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Two-Minute Video Proves Reverse Racism to Be a “Giant Lie”

“Racism works on an individual and societal level.”

The #BlackLivesMatter movement has angered segments of the white population in America who claim its a prime example of reverse racism. Some have even gone so far as to promote #AllLivesMatter on social media and rip the word “black” off #BlackLivesMatter protest signs. According to Petula Dvorak of The Washington Post, they’re missing the point...by far. “‘All Lives Matter’ or ‘Lives Matter’ is the opposite of colorblind. It is not about racial harmony. It is not a clever call-out on reverse discrimination. It is not a way to give other groups equal importance. It tries to erase one of this country’s most pernicious and persistent shortcomings: its ugly racism.”

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A New Book Teaches Students That #BlackLivesMatter

And it’s stirring up controversy in some conservative circles.

A Black Lives Matter protest in Minneapolis, Minnesota, in December 2014. Via Flickr user Fibonacci Blue

Duchess Harris teaches American Studies at Macalester College, a small and selective school in St. Paul, Minnesota. Still, she’s noticed that many of her first year students simply don’t show up prepared for class.

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Here’s How Ferguson’s New Municipal Judge Is Helping Heal His Community

Just months into his appointment, Judge Donald McCullin is withdrawing warrants, reissuing driver’s licenses, and rebuilding trust by overhauling a trouble justice system.

image via (cc) flickr user fibonacciblue

It’s a series of moves likely to raise eyebrows, but for residents of Ferguson, Missouri, it could be an important step down a path of healing for the embattled community. This week Donald McCullin, the city's recently-appointed municipal judge, announced he would be withdrawing all warrants issued before December 31, 2014. He would also go about rescheduling existing court dates, and restructuring potential penalties, such as fines and community service.

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Activists Remind High-End NYC Diners That “Black Lives Matter”

Members of the “Never 21” protest group surprised patrons at one of Manhattan’s poshest restaurants.

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Protesters with a group called Never 21 invaded the 21 Club—a high-end Manhattan restaurant once frequented by the likes of John F. Kennedy, Frank Sinatra and Ernest Hemingway—with dessert menus that listed the names of young black boys who were killed by police violence last Friday. Dressed up as waiters, the Never 21 activists visited each table with a menu that bore the names of Kimani Grey (16 years old), Cameron Tillman (14 years old), and Tamir Rice (12 years old), among others. They also hung up signs outside the club spelling out the words “Black Lives Matter”. In a previous action, Never 21 highjacked the display-window of a Forever 21 store by dressing all the mannequins in Black Lives Matter t-shirts.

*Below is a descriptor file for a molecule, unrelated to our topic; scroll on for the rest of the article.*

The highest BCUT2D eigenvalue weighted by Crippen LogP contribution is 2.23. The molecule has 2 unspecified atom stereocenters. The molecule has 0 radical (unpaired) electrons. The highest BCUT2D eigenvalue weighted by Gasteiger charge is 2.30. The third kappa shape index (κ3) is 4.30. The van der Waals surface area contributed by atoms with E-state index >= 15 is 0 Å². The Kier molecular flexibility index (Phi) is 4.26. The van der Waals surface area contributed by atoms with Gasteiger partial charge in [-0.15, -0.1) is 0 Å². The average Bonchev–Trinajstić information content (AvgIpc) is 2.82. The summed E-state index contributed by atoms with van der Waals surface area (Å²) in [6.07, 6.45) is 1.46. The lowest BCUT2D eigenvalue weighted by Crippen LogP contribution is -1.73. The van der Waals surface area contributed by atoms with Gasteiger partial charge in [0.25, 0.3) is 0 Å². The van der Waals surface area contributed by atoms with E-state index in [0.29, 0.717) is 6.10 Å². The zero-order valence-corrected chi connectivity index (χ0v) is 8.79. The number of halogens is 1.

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Want to Fight Racism? Science Says It Could Be as Easy as Smiling

A new study on “micro-positive” behavior shows that by modeling everyday acts of equality, we help others do the same.

image via (cc) flickr user mullhaupt

It’s been a long, difficult year for race relations and the fight for equality in the United States. Whether it’s tragic acts of violence in cities like Ferguson, Missouri and Charleston, South Carolina, or the ongoing debate over the Confederate flag, we find ourselves not only confronting how best to address racism currently in our midst, but how to prevent it from perpetuating in the future, as well. These are complicated problems, and ones for which there aren’t, and may never be, easy solutions. But, that doesn’t mean there aren’t simple gestures which can, in their own small ways, help move us toward becoming a more accepting society as a whole.

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Sunday Brunchers Served Quinoa Pancakes with a Side of #BlackLivesMatter

#BlackBrunch activists across the country targeted hip brunch spots for their latest action.

Image via Twitter user Das Racist (@DasRacist)

Sunday brunch was disrupted for diners nationwide when protesters occupied upscale restaurants and read off the names of black victims of police violence. The #BlackBrunch demonstrators targeted eateries that serve predominantly affluent, white clientele and staged sit-ins in New York City, San Francisco, Oakland, Baltimore, and other cities across the country. As discomforted brunchers lifted mugs of pour-over coffee to their lips, protesters recited the names of black people killed by the police like Eric Garner and Michael Brown. Although some protesters encountered hostility from restaurant managers, most of them witnessed supportive gestures from the diners.

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